Phantogram w/ EXITMUSIC @ Royale 11.19.11
by Suzie Conway (Communications), published November 22nd 2011
photos by Leslie Fowle (Journalism)
The leaves have fallen and autumn is settling into our bones. The perfect accompaniment to that chill in the air is the unique electro-rock stylings of Phantogram. Full of seductive beats and soothing vocals, they’re a middle ground to beckon the forthcoming frigid Boston winter. The duo, comprised of Sarah Barthel and Josh Carter (with Tim Oakley on drums during shows) are touring in support of their new EP Nightlife.
First out was EXITMUSIC, a moody rock duo (with touring back up players). Aleksa Palladino and Devon Church are the married musicians comprising this outfit. Palladino is certainly the more magnetic of the two—she did her best Karen O impression and made some pretty impressive howls at the spotlights. What was pretty striking about the band after listening to their releases post-concert was how much they gave to the performance. They lacked a certain stage presence, but their live performance musically seemed more impassioned and intense. Their dark tone coupled with sweet handholds between husband and wife made for cool and conflicting mood, and a nice precursor to Phantogram.
Phantogram took to the stage timidly, quietly setting up amid a flurry of cheers and catcalls from the audience. It wasn’t long until they broke out into a string of songs from their first full-length album, Eyelid Movies. Barthel broke out her cool screaming vocals and trademark dance at her keyboard. What can only be described as neck jerking, her moves are oddly reminiscent of a bobble head doll that’s slightly off its hinge, as seen in their video for “When I’m Small.” Nevertheless, she and Carter got into a groove quickly and smoothly sailed from one track to the next.
They didn’t start off with their first big hit “Mouthful of Diamonds,” instead waiting until three songs in to play it. Interestingly enough, the crowd didn’t bemoan Phantogram playing other lesser-known songs. Rather, I was surprised to see that there quite a few fan boys and girls in the audience who seemed to know their entire discography front to back. That isn’t to say the hits didn’t get the biggest fan response. Barthel announced they’d be playing songs off Nightlife and ripped the roof off of Royale with their performance of their new single “Don’t Move.” But it was one of the few songs to do so successfully.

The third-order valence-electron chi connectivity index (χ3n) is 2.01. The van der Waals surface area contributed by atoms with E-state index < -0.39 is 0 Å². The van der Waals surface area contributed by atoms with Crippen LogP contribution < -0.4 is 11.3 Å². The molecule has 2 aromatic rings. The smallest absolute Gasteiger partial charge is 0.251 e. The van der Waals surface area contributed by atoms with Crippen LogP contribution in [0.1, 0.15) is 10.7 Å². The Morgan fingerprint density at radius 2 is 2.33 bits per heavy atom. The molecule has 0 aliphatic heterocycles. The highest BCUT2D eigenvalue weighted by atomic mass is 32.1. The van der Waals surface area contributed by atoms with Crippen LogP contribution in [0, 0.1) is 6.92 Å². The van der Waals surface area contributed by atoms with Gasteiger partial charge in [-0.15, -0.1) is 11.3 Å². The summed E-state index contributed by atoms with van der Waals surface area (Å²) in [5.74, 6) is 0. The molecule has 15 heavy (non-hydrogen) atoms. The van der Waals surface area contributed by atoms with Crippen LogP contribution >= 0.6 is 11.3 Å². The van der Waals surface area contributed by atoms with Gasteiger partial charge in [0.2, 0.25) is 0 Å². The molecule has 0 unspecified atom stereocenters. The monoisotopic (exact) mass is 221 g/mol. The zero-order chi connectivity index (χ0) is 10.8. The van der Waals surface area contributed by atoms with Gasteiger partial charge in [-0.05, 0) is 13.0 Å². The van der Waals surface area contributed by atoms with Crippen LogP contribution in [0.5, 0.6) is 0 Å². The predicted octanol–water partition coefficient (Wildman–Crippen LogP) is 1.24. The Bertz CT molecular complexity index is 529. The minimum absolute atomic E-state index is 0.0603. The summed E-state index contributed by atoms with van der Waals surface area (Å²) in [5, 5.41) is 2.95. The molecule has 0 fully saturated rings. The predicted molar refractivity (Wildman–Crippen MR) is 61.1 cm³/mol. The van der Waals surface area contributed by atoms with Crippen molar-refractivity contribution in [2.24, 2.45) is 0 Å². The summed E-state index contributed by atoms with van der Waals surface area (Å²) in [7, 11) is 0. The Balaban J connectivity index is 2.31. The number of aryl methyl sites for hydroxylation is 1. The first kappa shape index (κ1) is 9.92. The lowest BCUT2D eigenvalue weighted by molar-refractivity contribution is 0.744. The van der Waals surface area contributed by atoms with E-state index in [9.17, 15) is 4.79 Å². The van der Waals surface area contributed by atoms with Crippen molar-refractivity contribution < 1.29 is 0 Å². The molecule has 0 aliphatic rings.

Both Barthel and Carter’s vocals seemed to be drowned out by the synth-laden tracks, at least from standing at the front of the stage. And it was a shame to miss out on Carter’s vocal contributions, which seemed much greater in this live setting than what I gathered from their recordings. But a quick shimmy to the back of the venue proved to be a decent remedy for the acoustic problems. Closing out with their biggest hit “When I’m Small,” the room pulsated, but without losing the integrity of the vocals.
What was mainly lacking here was any deviation from their albums. Songs weren’t improvised, no covers were performed—in other words it was entirely what I expected. While it was lovely to hear them play in a live setting, I could have arguably had a similar experience listening to the album on my own. Still, I couldn’t help but revel in the irony of getting elbowed in the side about a dozen times during “Don’t Move.” A solid show from solid performers, you get what you pay for with Phantogram, and that’s definitely not a bad thing.